Coming off their third World Series title in the last five years, it would be easy to think that the San Francisco Giants don’t have a lot to be worried about. But after a slow offseason, which saw the reigning champions miss out on free agents James Shields, Yasmany Tomas, Pablo Sandoval and Max Scherzer, the Giants are looking to fill some potential holes.
While San Francisco was able to fill the void left by Sandoval at third base with the free agent signing of Casey McGehee, there are questions still remaining about what the Giants will do about their left field situation.
During the 2014 season, San Francisco used several players in left field, including Michael Morse, Juan Perez, Gregor Blanco and Travis Ishikawa. While Morse left via free agency for the Miami Marlins, the Giants still have Perez, Blanco and Ishikawa on the roster along with the addition of Nori Aoki, who comes to the Bay Area after leaving the Kansas City Royals to come to the world champs, and a potential spot for former first-round pick Gary Brown.
The Giants have had only two players play more than 100 games in left field since seven-time MVP Barry Bonds played his last game in 2007. Melky Cabrera looked to be any easy replacement in left field for the Giants after an all-star performance during the first half of the 2012 season. But after playing 101 games in left field, Cabrera was implicated in a PED scandal and was suspended for 50 games, with San Francisco deciding not to reinstate him on their roster. Cabrera was released and has since found a home in Toronto.
Former prospect Fred Lewis also played 101 games in left field during the 2008 season.
The Giants opening day left fielders over the past seven seasons have been Dave Roberts (2008), Fred Lewis (2009), Mark DeRosa (2010), Pat Burrell (2011), Aubrey Huff (20212), Andres Torres (2013) and Morse.
San Francisco will add another name to the list of left field starters when the 2015 season begins. But the question remains, who should be the starter in left field?
Source: Jamie Squire/Getty Images North America
An easy response would be to play Aoki, who the Giants signed to a one-year, $4.7 million contract with a team option for 2016. But it is never that easy as the Giants would be asking Aoki to play a position that he has only played 18 times in his whole career, a total of 97 innings. This is not something beyond San Francisco’s doing as the team asked Ishikawa to start in left field during the MLB playoffs after playing just eight games in the majors at the position. While Ishikawa faired admirably for his unfamiliarity to left field, it is apparent a season of Ishikawa in left field would not be beneficial to the Giants hopes of repeating in 2015.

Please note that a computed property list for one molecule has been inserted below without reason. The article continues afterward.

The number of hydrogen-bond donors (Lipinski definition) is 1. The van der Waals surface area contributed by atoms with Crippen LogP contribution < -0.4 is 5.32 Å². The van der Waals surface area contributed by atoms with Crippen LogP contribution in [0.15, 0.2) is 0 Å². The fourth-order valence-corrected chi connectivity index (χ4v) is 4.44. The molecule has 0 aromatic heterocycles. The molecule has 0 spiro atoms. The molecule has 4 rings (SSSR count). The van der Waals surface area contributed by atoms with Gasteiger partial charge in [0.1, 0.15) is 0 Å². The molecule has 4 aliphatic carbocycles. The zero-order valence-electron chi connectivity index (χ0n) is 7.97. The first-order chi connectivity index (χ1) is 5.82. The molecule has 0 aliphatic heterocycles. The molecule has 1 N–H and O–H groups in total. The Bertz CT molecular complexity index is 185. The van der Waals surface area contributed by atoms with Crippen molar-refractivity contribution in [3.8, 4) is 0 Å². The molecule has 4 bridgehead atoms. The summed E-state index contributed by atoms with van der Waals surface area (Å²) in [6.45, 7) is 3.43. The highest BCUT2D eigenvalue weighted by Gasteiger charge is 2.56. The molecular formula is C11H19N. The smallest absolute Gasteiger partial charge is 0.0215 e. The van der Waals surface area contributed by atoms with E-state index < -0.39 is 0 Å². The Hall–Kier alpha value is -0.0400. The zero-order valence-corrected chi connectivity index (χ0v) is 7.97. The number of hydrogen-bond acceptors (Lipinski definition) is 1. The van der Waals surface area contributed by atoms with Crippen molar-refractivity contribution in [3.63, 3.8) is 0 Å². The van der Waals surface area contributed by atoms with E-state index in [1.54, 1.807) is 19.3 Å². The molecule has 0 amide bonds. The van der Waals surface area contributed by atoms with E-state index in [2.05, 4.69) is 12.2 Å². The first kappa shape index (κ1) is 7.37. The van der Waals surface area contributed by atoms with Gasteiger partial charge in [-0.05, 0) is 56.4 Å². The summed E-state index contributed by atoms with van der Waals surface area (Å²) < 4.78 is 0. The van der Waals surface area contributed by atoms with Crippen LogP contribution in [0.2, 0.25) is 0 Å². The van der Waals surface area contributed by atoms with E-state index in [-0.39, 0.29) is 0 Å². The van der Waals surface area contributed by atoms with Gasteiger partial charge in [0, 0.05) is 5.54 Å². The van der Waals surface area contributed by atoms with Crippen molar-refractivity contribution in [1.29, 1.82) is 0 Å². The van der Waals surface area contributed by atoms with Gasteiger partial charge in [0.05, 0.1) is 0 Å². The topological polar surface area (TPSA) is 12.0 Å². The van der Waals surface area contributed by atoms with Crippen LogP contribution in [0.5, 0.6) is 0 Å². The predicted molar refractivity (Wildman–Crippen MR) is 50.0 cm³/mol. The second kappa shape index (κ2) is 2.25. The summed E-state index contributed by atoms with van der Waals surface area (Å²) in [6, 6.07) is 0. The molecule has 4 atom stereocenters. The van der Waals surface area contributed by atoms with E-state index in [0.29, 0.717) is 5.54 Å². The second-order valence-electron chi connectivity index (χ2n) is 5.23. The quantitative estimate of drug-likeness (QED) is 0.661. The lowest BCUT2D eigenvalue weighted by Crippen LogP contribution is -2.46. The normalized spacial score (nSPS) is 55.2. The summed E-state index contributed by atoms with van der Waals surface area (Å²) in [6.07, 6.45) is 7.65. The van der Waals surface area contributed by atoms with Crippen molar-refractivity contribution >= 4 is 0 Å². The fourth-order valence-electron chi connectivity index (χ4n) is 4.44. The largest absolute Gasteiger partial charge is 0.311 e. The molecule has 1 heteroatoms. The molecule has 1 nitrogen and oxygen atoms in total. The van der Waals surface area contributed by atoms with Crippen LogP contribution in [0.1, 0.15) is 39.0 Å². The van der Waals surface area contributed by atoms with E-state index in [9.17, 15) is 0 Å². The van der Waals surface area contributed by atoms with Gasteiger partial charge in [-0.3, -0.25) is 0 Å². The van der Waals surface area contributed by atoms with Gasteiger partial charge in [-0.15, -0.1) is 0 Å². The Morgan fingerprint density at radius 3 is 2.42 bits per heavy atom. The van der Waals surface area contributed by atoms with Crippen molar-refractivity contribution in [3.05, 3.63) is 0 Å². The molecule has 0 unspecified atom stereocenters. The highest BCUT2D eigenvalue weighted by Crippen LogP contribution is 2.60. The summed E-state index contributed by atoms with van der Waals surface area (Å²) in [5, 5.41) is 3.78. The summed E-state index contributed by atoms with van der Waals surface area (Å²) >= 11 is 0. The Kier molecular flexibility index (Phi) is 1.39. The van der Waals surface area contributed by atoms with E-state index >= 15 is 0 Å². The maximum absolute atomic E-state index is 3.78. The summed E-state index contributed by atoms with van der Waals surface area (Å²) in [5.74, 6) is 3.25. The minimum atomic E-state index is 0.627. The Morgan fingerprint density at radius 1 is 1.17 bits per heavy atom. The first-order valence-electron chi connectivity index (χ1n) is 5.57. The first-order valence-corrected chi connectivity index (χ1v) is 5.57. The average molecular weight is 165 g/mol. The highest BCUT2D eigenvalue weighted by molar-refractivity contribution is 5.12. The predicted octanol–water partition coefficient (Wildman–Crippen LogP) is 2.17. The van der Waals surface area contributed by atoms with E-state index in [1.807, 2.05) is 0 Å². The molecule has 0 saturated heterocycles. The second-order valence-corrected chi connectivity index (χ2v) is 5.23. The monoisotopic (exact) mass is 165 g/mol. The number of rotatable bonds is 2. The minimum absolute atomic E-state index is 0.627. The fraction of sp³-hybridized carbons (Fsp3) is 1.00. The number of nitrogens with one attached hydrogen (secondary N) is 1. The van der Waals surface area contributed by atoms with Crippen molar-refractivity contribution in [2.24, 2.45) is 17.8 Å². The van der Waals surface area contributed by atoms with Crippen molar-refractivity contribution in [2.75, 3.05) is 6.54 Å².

So, who should be San Francisco’s starter in left field during the 2015 season? Giants’ manager Bruce Bochy has always had a gift for selecting the best players to fit within the team concept, which has played a significant role in San Francisco becoming a recent, if unsuspecting, dynasty.
As Spring Training begins, Bochy will have five players to take a close look at for the starting left field spot.
As mention previously, Aoki would be the frontrunner for most casual fans. The San Francisco brass signed the 33-year-old outfielder during the offseason with the hopes he could contribute offensively. During the 2014 season, Aoki slashed .285/.349.360 for the Royals. He is a player that lacks power but fits into the Giants ways of putting the ball in play. Aoki had 491 at-bats last season, striking out just 49 times, while walking 43.
The former Royal right fielder is not a burner on the base paths, but he does possess adequate speed. Aoki stole 17 bases last season, but he was caught eight times.
There are two simple questions that the Giants need to address when it comes to Aoki being the starter in left field. First, will he be able to handle the position considering his relative inexperience playing there. Since debuting with the Milwaukee Brewers in 2012, Aoki has played a total of 18 games in left field. And secondly, are the Giants comfortable starting a player who was removed by his former team late in games for defensive purposes?
Let’s look at Aoki’s inexperience playing left field.
Switching positions can be a daunting task for anyone, let alone switching to the expansive left field of AT&T Park and other parks in the National League West. Aoki has plenty of speed to cover the terrain, but there are questions by some concerning the routes he takes to fly balls, this was apparent during the Royals playoff run when Aoki found some puzzling ways to chase down balls in the outfield.
A look at Aoki’s defensive sabermetric ratings shows that while he has never made an error playing left field, his range factor is far below the league average. During the 2014 season, Aoki played a total of 21 innings in left field, a small sample size to say the least. According to numbers calculated based on BaseballProjection.com, Aoki had a range factor per nine innings (RF/9) of 1.29, well below the American League average of 2.01. Range factor uses the formula 9*(Putouts+Assists)/Innings played to determine a players true contribution to his team.
When in the National League, Aoki’s RF/9 for left field during 2012 season was 1.66, which was also below the league average of 1.84.
If not Aoki in left field, then who?